Friday, October 3, 2014

Horse Thief Canyon and Environs

What a delicious day. Didn't feel that way when I woke up but man, what a great day this loop turned out to be. The Santa Ana winds were gusting out of the east, that strange quality of arid, lower latitude sky, the lengthening shadows of fall. All of it, combined with the terrain I chose to travel, made for a stunner of a day of off-trail antics.

Horse Thief Canyon drains off the eastern edge of the ridge on which Thorn Point sits. It twists and turns through eroded sandstone bluffs and feral meadows, eventually emptying into the southernmost part of Mutau Flat. The surrounding landscape is a confusing jumble of steep sided ridges, plunging gullies, sandstone cliffs, manzanita, and cedar, all overshadowed by the epic cliffs of Thorn Point. This area is one of the most dramatic landscapes in our forest, and one of my favorite places to roam.

Dropping off the other side of Thorn Meadow was like entering another world entirely.
The first falls I encountered (and below).

I took a very indirect route into Horse Thief, by design. An overview of the area directly east of Thorn Meadow (where I parked) shows a remarkable basin of steep drainages and deep washes. Some of these gullies have cut through bedrock resulting in dramatic waterfalls, seasonal and currently dry. I set out due east from Thorn, tracking up an old hunters route, climbing through loose soil and pines. Cresting on the ridge some 400ft above Thorn, the route faded, petering out into a thready animal track dominated by the paw prints of a passing cat. Rather than follow this ridge to a point where I might descend into Horse Thief I instead launched straight off the other side, carefully descending into a forested gully. Once reaching the floor of this mini-canyon I turned right (S) and back-tracked up the drainage a bit to a vertical dry falls. Done there I turned downstream and followed the gully roughly east encountering, a short time later, another hidden away falls draining in from the right. This was a very pretty hollow, shaded, framed by cedars, butterflies flitting here and there as they stooped to sip from a meager seep of water which eked out of the 30ft high falls. Ten minutes later I was again hanging a right, this time into a third branch gully. This was the one I'd come to see, a gracefully arcing amphitheater of cobbled sandstone, 40ft high and significantly overhung at it's deepest point. Climbing out and up above that dry falls led to a series of glaring white slabs  sculpted with shallow erosion channels. From here I connected a couple small ridges headed south, ultimately arriving at a photogenic overlook which provided keen views both up and down Horse Thief.

The second falls, the one with a hint of water (and following 2 photos).

The third falls hidden deep in an amphitheater (and below).
The slabs atop the third falls (and below).

With clear views into Horse Thief I decided to hook left on the ridge (E), paralleling the canyon from the ridge top.  Eventually I descended over a large butte of rock and dropped into a pretty meadow on the floor of the canyon. Here I continued east, following a deer track through dry grasses sprinkled with mature cedars. Lower down canyon I crossed the deeply cut wash, finding a tenuous animal track which climbed out the other side and up to another meadow. Blue jays squawked and a large squirrel bounded from tree to tree. This place had a primordial, untouched feel to it.  Really, I'd had that feeling ever since departing at Thorn, but this canyon felt truly wild. Needless to say I was enjoying myself immensely.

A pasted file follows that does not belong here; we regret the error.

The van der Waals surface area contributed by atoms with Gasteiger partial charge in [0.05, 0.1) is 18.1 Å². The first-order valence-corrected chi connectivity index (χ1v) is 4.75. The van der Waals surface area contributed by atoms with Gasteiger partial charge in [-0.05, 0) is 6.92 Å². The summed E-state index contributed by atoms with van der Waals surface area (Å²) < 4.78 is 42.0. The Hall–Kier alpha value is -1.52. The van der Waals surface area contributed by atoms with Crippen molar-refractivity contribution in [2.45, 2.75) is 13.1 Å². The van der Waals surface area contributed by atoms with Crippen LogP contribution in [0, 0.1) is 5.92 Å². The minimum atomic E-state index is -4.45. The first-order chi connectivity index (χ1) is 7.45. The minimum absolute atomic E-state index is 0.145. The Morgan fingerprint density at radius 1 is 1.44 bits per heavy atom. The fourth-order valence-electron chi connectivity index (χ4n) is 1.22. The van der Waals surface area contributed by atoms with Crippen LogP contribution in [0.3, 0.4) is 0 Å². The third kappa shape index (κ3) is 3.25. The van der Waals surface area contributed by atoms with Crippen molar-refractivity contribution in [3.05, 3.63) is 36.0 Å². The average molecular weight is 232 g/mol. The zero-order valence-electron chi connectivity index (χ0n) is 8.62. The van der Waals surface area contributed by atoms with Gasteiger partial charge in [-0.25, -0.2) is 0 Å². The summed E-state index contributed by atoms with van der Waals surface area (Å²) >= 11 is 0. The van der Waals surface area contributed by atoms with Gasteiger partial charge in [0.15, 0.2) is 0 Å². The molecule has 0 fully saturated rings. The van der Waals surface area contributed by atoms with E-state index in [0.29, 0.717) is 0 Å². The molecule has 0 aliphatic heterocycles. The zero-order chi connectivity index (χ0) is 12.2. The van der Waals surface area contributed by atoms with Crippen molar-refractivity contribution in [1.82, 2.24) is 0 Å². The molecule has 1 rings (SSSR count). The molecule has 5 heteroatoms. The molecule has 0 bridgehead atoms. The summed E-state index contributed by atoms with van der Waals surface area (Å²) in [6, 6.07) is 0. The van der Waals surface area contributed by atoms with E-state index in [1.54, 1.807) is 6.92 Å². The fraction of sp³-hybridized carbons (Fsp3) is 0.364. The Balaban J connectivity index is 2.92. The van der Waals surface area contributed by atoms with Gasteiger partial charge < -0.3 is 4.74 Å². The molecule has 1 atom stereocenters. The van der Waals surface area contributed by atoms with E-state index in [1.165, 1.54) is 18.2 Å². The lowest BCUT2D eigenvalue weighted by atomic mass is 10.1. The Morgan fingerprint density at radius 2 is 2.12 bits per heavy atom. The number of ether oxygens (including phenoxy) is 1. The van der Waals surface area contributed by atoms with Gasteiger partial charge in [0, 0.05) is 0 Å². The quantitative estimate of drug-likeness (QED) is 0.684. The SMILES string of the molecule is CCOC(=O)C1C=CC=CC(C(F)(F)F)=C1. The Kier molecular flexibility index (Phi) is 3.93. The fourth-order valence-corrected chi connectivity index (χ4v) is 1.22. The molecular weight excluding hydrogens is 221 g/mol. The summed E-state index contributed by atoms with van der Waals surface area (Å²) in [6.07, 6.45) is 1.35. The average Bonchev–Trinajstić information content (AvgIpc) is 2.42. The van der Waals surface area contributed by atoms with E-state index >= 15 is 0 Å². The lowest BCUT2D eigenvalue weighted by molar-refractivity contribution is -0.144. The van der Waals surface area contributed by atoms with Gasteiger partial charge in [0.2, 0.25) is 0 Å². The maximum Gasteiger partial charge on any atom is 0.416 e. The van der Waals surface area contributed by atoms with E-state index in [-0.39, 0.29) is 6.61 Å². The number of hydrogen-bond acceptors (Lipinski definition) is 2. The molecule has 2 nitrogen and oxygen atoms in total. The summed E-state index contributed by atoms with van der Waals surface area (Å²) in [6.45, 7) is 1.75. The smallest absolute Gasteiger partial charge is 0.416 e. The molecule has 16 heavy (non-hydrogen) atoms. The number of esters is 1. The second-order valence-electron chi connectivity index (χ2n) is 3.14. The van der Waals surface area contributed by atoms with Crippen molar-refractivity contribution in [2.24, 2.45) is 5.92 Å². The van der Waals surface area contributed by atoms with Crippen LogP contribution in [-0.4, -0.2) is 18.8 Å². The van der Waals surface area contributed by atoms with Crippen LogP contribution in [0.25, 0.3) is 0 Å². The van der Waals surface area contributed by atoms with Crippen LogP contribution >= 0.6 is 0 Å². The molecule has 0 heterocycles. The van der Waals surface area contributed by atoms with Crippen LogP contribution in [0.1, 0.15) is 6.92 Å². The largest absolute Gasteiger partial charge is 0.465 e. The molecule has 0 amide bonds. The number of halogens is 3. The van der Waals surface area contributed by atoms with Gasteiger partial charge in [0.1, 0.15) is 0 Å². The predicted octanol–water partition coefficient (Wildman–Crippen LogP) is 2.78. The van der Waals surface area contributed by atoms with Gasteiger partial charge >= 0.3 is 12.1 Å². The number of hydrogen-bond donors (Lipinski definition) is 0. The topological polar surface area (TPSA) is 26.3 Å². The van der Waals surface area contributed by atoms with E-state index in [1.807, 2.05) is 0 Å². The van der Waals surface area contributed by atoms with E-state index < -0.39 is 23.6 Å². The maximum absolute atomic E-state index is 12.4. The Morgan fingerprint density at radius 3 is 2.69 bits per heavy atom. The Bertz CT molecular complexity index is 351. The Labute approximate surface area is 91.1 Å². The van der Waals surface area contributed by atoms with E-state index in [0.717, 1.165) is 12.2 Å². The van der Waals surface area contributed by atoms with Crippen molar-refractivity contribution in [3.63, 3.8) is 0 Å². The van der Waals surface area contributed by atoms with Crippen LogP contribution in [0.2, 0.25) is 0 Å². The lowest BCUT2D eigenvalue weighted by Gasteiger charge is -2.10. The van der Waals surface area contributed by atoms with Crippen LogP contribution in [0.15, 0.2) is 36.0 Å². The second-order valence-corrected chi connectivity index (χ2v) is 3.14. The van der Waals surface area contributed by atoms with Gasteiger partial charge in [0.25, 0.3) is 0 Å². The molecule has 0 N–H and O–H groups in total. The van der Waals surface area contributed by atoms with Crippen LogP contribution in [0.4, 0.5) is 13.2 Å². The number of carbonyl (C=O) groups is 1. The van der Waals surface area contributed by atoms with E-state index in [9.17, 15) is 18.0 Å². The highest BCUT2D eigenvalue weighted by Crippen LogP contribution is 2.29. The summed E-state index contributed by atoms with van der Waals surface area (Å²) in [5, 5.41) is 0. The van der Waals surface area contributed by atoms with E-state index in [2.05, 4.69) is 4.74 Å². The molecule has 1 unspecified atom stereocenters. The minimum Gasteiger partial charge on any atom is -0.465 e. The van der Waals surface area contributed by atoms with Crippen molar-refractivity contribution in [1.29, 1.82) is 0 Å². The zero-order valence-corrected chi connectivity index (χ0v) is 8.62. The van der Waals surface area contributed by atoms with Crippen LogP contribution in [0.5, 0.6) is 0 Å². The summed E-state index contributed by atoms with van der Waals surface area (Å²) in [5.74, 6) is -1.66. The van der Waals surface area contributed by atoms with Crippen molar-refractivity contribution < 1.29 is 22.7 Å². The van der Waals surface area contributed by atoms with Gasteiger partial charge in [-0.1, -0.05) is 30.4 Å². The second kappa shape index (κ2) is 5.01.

The first look up Horse Thief. Thorn Point dominates the skyline.
The meadows of lower Horse Thief Canyon.

On the canyon floor, untrodden meadows (and below).

Eventually I turned around and retraced my steps. I continued up the canyon past where I'd dropped in. The upper portion of Horse Thief narrowed considerably and gone were the broad meadows and open views. I was forced into the wash, wide and easily navigable. Later the wash started getting tight, and numerous smaller drainages had started showing up on the right and left. Manzanita and scrub oak started reaching into the drainage and I decided it was time to climb out of the canyon and exit the day. I picked a gully of crumbly gold sandstone that opened up after a hundred feet of brushy stuff, becoming a fun and semi-sketchy exit up to a point on the ridge where I could connect with my entry line and drop back into Thorn. 

Just had myself a super day out there. May you soon have the same.

A portion of my exit route.
A last look down Horse Thief Canyon.
And finally, looking down from the ridge into Thorn Meadow. The Mt Pinos ridge looms in the background.


  1. Looks like a great walk... stunning weather and clarity. Always been curious about that area. How were the temps?

  2. Hey Nick, was a beautiful day, somehow temps stayed in the mid-70's for the duration. Just a breeze in the pines. A little altitude makes a huge difference.

  3. Nice weather and beautiful scenery, it sounds like a great day. Your photos are really good David.